Car Detailing Ringwood

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25 Great Escapes

A 3G iPhone can definitely be useful. Particularly when you’re half way to the Lake District and the dog’s just chewed your map in half. But when you get there, you just want to shut the thing off and live life off the map for a while. which is why the team at WideWorld has raided its collective contacts book to find the best places to flee civilisation in the UK. Just don’t tell anyone. And whether you agree or disagree with our choices (and we know some of you will… strongly), we expect you to let us know via our Facebook page. So without further ado, and in no particular order:

1.TRY CROSSING THE SANDS: Mothercombe Beach, near Modbury, Devon
Unspoiled Mothercombe Beach is on one side of the Erme Estuary and at low tide you can walk to the nearby Wonwell Beach on the other. When the sun sets over this idyllic spot, with green fields on either side and gentle waves rolling on to the shore, you’ll wonder whether it ever gets any better than this.

2.GO SHARK WATCHING: Elender Cove, South Devon
The only way to get to this secluded little cove is by foot or boat. It’s tucked away, around the headland in between East Portlemouth and East Prawle near the town of Salcombe. It’s well worth the effort it’ll take getting there. Sit on the golden sands and look out for the tell-tale fins of the massive basking sharks that stalk these waters.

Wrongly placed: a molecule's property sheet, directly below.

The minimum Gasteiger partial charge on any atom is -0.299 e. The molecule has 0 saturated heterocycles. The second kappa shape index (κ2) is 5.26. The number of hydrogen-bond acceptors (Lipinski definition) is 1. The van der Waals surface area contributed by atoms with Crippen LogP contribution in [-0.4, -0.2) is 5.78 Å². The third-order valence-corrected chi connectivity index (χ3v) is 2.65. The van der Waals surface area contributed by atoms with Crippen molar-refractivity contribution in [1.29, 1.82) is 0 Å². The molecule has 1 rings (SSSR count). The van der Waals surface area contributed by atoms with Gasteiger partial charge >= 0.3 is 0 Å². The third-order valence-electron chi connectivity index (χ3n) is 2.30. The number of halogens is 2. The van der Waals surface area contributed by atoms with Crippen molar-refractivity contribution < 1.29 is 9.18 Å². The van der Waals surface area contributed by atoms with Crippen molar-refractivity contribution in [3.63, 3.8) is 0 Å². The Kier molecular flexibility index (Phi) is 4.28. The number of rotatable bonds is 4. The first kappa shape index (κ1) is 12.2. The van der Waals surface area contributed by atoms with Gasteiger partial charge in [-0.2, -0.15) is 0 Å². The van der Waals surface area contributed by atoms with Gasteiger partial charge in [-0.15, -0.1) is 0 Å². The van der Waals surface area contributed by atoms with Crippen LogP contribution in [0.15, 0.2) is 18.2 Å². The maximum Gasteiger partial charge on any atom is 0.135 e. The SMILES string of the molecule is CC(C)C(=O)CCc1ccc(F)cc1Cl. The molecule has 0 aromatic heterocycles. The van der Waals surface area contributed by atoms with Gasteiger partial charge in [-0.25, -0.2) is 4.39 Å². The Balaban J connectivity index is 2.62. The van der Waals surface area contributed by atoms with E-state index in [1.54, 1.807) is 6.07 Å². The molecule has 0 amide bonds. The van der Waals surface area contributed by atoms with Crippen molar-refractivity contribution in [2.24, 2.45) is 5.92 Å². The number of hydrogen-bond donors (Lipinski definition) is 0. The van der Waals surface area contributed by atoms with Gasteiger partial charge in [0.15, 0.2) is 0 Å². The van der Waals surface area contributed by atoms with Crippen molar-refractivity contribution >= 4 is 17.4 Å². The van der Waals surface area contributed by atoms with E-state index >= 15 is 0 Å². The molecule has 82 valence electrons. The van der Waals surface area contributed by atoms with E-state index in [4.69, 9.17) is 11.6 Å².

3.GET LOST IN THE FOREST: Sway, The New Forest, Hampshire
Sway, in the New Forest, is a pretty village in the middle of acres and acres of ragged, unspoiled forest. In the Domesday Book, its name was ‘Svieia’, meaning a noisy stream. Stick on a backpack, mind the wild ponies, and head off into the hills. Don’t forget your compass – even though it’s England, you CAN get lost out here.

4.FIND THE HOME OF CLIMBING: Wasdale, Lake District
Wasdale, on Cumbria’s west coast, is well away from the path beaten by regular Lake District visitors and home to some of the most dramatic scenery in the region. You’ll also find Cumbria’s deepest lake, Wastwater, and England’s tallest mountains. This is climbing country. Just don’t forget to grab a pint afterwards in the Wasdale Head Inn. As if you would.

5. THE BAJA OF BRITAIN?: Three Cliffs Bay, Gower peninsula, Swansea.
This may be one of the most photographed spots on the peninsula, but we couldn’t have a round-up of places to get away from it all without mentioning Three Cliffs Bay. It’s vast, so you’ll never feel overwhelmed by people. Climb up onto the rocks overlooking Rhosilli Bay and you won’t want to leave; or sit on a surfboard waiting for the next swell. Stay nearby at the marvellous Nicholaston Farm camp site.

6. BEING NUDDY BY NATURE: Holkham Beach, North Norfolk
Start walking towards the sea from the car park set behind the pine trees at Holkham Beach and you’ll wonder whether you’ll ever get there. It’s about a mile to the shore, but it’s worth the walk. This is one of the most beautiful spots you’ll ever see. There’s also a nearby nudist beach and the Queen owned a beach hut here, hidden among the trees, until an arsonist destroyed it in 2003.

7. THE GREAT WELSH FOREST: Fforest Fawr, Brecon Beacons, Wales
The hills and mountains of the Brecon Beacons cover 520 square miles from Haye-on-Wye to Llandeilo. The incredible Fforest Fawr is a Geopark within the Beacons and begins only a few miles north of Cardiff. A UNESCO protected area of scientific importance, Fforest Fawr is great for gorge walking and cycling through the lush green pasture.

8. GO BIKE TO NATURE: Glyncorrwg Mountain Bike Centre, Port Talbot, South Wales